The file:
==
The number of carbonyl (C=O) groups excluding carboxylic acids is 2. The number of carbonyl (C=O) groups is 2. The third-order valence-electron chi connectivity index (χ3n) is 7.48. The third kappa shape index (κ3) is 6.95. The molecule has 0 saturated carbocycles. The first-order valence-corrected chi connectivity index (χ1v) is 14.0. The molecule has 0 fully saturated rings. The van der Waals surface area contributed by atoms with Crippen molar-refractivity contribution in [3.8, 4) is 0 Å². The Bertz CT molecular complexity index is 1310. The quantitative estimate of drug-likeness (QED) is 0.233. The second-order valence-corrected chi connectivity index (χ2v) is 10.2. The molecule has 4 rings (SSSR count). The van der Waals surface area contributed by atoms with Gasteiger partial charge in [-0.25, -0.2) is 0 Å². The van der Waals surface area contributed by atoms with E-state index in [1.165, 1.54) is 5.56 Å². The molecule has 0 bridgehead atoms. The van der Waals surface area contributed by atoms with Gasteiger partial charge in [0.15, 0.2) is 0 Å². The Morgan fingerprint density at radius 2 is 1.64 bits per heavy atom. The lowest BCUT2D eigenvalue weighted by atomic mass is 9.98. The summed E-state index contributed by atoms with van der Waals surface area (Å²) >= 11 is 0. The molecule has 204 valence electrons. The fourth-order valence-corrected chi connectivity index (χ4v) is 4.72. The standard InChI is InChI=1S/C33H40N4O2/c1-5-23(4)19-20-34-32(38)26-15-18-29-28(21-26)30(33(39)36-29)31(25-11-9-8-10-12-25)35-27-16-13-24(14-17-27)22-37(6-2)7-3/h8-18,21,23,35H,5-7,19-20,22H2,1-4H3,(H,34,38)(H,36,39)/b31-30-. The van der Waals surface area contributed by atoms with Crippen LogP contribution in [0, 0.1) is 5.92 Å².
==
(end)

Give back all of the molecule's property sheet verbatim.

The number of carbonyl (C=O) groups excluding carboxylic acids is 2. The number of carbonyl (C=O) groups is 2. The third-order valence-electron chi connectivity index (χ3n) is 7.48. The third kappa shape index (κ3) is 6.95. The molecule has 0 saturated carbocycles. The first-order valence-corrected chi connectivity index (χ1v) is 14.0. The molecule has 0 fully saturated rings. The van der Waals surface area contributed by atoms with Crippen molar-refractivity contribution in [3.8, 4) is 0 Å². The Bertz CT molecular complexity index is 1310. The quantitative estimate of drug-likeness (QED) is 0.233. The second-order valence-corrected chi connectivity index (χ2v) is 10.2. The molecule has 4 rings (SSSR count). The van der Waals surface area contributed by atoms with Gasteiger partial charge in [-0.25, -0.2) is 0 Å². The van der Waals surface area contributed by atoms with E-state index in [1.165, 1.54) is 5.56 Å². The molecule has 0 bridgehead atoms. The van der Waals surface area contributed by atoms with Gasteiger partial charge in [0.15, 0.2) is 0 Å². The Morgan fingerprint density at radius 2 is 1.64 bits per heavy atom. The lowest BCUT2D eigenvalue weighted by atomic mass is 9.98. The summed E-state index contributed by atoms with van der Waals surface area (Å²) >= 11 is 0. The molecule has 204 valence electrons. The fourth-order valence-corrected chi connectivity index (χ4v) is 4.72. The standard InChI is InChI=1S/C33H40N4O2/c1-5-23(4)19-20-34-32(38)26-15-18-29-28(21-26)30(33(39)36-29)31(25-11-9-8-10-12-25)35-27-16-13-24(14-17-27)22-37(6-2)7-3/h8-18,21,23,35H,5-7,19-20,22H2,1-4H3,(H,34,38)(H,36,39)/b31-30-. The van der Waals surface area contributed by atoms with Crippen LogP contribution in [0, 0.1) is 5.92 Å².